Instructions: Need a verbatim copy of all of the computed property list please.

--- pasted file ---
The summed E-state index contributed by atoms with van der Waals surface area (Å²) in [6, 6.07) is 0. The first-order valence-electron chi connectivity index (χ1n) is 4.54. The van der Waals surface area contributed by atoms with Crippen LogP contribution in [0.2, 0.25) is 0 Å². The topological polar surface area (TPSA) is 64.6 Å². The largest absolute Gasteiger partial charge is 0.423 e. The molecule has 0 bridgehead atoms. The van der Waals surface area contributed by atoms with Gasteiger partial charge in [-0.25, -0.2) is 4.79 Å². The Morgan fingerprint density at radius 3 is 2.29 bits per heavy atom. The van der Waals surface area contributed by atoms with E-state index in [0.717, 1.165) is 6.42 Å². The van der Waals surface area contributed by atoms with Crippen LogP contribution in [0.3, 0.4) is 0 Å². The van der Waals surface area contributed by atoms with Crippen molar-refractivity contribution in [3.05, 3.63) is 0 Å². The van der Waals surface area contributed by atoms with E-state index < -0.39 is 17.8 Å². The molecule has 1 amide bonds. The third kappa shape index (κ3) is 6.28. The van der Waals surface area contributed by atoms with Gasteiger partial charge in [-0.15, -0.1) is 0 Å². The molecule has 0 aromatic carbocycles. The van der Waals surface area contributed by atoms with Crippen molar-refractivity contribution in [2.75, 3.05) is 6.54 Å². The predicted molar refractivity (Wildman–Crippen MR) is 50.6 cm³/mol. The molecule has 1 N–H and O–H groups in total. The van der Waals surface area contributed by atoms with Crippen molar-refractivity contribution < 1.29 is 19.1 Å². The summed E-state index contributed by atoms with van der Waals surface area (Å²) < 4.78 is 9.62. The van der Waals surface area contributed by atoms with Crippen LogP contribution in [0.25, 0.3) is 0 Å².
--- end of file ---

The summed E-state index contributed by atoms with van der Waals surface area (Å²) in [6, 6.07) is 0. The first-order valence-electron chi connectivity index (χ1n) is 4.54. The van der Waals surface area contributed by atoms with Crippen LogP contribution in [0.2, 0.25) is 0 Å². The topological polar surface area (TPSA) is 64.6 Å². The largest absolute Gasteiger partial charge is 0.423 e. The molecule has 0 bridgehead atoms. The van der Waals surface area contributed by atoms with Gasteiger partial charge in [-0.25, -0.2) is 4.79 Å². The Morgan fingerprint density at radius 3 is 2.29 bits per heavy atom. The van der Waals surface area contributed by atoms with E-state index in [0.717, 1.165) is 6.42 Å². The van der Waals surface area contributed by atoms with Crippen LogP contribution in [0.3, 0.4) is 0 Å². The van der Waals surface area contributed by atoms with Crippen molar-refractivity contribution in [3.05, 3.63) is 0 Å². The van der Waals surface area contributed by atoms with E-state index < -0.39 is 17.8 Å². The molecule has 1 amide bonds. The third kappa shape index (κ3) is 6.28. The van der Waals surface area contributed by atoms with Gasteiger partial charge in [-0.15, -0.1) is 0 Å². The molecule has 0 aromatic carbocycles. The van der Waals surface area contributed by atoms with Crippen molar-refractivity contribution in [2.75, 3.05) is 6.54 Å². The predicted molar refractivity (Wildman–Crippen MR) is 50.6 cm³/mol. The molecule has 1 N–H and O–H groups in total. The van der Waals surface area contributed by atoms with Crippen molar-refractivity contribution < 1.29 is 19.1 Å². The summed E-state index contributed by atoms with van der Waals surface area (Å²) < 4.78 is 9.62. The van der Waals surface area contributed by atoms with Crippen LogP contribution in [0.25, 0.3) is 0 Å².